New Coalition Petitions FCC to Expand Shared Access to Underused Spectrum to Boost High-Speed Broadband Access in Rural and Unde June 21, 2017
Members of the new Broadband Access Coalition today called on the Federal Communications Commission (FCC) to authorize a new, licensed, point-to-multipoint (P2MP) fixed wireless service in the underutilized 3700 - 4200 MHz spectrum band used primarily by fixed satellite services. The proposed licensing scheme and operating rules enable gigabit and near-gigabit broadband service in rural and underserved areas, and promote competition for broadband delivery among various technologies and licensees.
The Coalition is a diverse group of more than 20 service providers, equipment vendors, trade associations and non-profit public advocacy groups. The co-founders are Mimosa Networks, Inc., the Wireless Internet Service Providers Association (WISPA), and the Open Technology Institute at New America. Other members include Cincinnati Bell Inc., the Consumer Federation of America, the Schools, Health & Libraries Broadband Coalition, the American Library Association, Rise Broadband, Telrad Networks, and Public Knowledge.
The Coalition’s Petition for Rulemaking is intended to speed the deployment of very high-capacity fixed wireless broadband services in tribal, rural, and suburban areas where consumer choice is lacking and where fiber-to-the-home deployments are neither cost-effective nor necessary to enable gigabit broadband service. The new service would also enable more affordable high-speed connections to small businesses, libraries, and other community anchor institutions.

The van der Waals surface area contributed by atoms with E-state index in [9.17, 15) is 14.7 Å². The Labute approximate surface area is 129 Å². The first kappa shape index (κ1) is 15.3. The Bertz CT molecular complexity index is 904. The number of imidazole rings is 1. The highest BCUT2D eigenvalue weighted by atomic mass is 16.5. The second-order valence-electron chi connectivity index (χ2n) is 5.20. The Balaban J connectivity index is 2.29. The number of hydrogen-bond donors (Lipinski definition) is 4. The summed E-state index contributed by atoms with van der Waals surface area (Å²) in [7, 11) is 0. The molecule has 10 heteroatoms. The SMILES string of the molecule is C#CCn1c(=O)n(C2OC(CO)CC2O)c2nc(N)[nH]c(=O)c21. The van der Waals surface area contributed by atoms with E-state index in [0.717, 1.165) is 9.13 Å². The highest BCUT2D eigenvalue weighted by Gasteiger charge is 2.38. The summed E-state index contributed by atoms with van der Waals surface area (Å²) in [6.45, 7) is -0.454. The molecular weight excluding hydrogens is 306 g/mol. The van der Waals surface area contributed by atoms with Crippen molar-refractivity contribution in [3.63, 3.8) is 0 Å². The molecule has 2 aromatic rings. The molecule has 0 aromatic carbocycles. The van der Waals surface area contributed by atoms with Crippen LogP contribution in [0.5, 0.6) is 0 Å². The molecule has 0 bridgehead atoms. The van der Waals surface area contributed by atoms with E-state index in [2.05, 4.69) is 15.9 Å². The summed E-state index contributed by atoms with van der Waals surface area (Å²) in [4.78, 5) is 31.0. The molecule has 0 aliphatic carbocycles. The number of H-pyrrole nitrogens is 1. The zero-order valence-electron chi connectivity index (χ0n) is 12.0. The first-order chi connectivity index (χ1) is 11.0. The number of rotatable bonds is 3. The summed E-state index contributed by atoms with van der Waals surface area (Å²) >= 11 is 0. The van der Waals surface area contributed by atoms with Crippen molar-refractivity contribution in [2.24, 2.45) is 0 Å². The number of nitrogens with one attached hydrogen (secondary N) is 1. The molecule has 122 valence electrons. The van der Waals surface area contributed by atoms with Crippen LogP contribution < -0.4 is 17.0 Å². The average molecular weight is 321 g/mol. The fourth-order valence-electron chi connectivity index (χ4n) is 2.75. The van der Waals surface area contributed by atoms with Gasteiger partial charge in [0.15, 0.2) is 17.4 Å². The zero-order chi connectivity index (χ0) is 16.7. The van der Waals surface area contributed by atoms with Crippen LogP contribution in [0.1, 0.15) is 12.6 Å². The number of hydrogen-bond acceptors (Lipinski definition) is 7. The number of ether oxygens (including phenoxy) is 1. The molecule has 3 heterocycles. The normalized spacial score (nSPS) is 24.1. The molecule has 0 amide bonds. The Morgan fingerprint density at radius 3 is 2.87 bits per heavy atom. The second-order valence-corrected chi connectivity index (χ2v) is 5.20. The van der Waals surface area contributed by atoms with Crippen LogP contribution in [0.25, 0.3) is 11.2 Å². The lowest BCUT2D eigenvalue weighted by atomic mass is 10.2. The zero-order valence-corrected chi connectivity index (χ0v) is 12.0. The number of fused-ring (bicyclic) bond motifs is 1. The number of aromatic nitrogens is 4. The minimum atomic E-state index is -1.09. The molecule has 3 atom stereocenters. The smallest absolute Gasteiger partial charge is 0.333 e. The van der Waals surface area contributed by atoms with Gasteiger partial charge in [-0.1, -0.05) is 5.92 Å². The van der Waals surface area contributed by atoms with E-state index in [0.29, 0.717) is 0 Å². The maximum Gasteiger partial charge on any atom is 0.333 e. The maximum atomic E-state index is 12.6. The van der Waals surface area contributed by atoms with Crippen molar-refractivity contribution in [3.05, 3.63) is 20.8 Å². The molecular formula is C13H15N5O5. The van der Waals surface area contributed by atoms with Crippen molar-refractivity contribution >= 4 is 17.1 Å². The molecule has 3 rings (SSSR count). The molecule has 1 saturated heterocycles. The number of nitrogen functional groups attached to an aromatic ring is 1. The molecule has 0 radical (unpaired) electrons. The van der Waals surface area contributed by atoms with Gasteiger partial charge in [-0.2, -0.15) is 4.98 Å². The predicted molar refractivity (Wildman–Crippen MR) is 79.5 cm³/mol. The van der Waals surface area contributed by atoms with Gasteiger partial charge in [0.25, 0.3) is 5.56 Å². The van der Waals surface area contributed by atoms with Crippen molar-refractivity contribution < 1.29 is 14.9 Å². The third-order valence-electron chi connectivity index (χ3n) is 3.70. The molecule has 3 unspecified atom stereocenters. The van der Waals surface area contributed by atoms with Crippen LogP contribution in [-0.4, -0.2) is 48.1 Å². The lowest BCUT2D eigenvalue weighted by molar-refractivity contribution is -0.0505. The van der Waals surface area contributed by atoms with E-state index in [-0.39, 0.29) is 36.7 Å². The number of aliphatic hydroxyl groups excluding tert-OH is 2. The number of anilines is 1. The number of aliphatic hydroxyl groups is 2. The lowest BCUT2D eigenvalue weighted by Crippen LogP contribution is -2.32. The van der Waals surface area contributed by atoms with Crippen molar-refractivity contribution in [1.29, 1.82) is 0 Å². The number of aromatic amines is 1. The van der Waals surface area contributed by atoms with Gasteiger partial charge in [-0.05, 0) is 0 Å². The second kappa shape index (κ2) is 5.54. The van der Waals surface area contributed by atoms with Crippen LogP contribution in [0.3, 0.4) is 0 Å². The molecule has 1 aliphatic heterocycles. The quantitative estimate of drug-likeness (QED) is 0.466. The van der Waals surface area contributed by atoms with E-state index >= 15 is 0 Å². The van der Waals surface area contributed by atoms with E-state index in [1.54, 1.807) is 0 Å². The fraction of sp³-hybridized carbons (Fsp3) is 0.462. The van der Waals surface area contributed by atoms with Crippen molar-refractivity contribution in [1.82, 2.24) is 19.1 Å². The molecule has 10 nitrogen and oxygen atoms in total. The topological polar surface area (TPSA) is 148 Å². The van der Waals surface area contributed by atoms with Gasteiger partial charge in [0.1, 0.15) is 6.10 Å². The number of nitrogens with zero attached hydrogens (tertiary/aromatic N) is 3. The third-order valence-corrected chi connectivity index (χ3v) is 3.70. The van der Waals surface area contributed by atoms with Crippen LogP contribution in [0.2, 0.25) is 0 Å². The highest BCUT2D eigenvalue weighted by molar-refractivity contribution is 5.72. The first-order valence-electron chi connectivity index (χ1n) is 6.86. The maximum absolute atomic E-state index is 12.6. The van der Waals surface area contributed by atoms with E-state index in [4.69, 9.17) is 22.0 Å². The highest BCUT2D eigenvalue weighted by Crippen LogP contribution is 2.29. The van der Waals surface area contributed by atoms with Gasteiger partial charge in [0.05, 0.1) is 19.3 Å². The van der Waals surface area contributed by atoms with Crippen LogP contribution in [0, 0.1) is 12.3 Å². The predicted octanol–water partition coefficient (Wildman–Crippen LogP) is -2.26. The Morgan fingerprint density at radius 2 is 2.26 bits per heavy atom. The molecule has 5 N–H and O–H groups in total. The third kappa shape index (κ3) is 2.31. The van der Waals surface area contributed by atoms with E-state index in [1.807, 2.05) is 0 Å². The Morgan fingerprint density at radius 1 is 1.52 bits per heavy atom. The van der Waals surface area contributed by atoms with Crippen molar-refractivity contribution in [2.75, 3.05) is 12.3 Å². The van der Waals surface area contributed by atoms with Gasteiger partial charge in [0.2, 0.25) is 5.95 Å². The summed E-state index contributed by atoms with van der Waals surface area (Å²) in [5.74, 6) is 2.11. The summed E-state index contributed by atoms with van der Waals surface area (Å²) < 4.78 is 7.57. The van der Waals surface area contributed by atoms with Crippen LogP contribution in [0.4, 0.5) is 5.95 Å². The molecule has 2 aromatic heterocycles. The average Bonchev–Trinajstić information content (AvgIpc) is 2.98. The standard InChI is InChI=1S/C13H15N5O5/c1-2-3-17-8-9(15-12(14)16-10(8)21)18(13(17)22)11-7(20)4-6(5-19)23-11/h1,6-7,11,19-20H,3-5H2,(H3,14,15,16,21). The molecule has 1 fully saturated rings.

The Coalition’s Petition proposes shared access to 500 megahertz of contiguous spectrum for a new, licensed P2MP service. The new P2MP service would fully protect existing satellite earth stations and terrestrial point-to-point fixed service under a more modern and flexible policy than the one currently in place.
Without federal allocations or mobile services to protect, sophisticated spectrum management techniques are not necessary to make the band immediately useful for closing the high-speed broadband gap. Ultimately, the proposal recommends that a multi-stakeholder group implement an automated database to replace the current manual coordination process.
“Our plan advances the goals of both Chairman Pai’s Digital Empowerment Agenda and the bipartisan MOBILE NOW Act in Congress,” said Alex Phillips, president of WISPA. “It also promotes efficient use of an underutilized resource and fosters competition among broadband providers. That’s a win-win scenario for both businesses and consumers.”
“The majority of Americans do not have a choice among broadband service providers,” said Brian L. Hinman, CEO of Mimosa Networks, a fixed wireless equipment provider. “Sharing this spectrum with satellite operators represents the best path to competitive broadband services throughout the country. We’re proud to be leading this initiative, and anticipate bipartisan support for this critical first step toward improving our internet infrastructure.”
“Opening this large band of spectrum on a shared basis can rapidly make gigabit broadband service available and affordable in places where trenching fiber is too expensive,” said Michael Calabrese, director of the Wireless Future Program at New America, a nonprofit think tank. “The 34 million Americans who lack access to high-speed broadband, as well as the 40% of U.S. schools in need of higher-capacity broadband connections, can hugely and quickly benefit from this proposal.”
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Breyana Franklin, WISPA
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Amy Robinson, SHLB Coalition,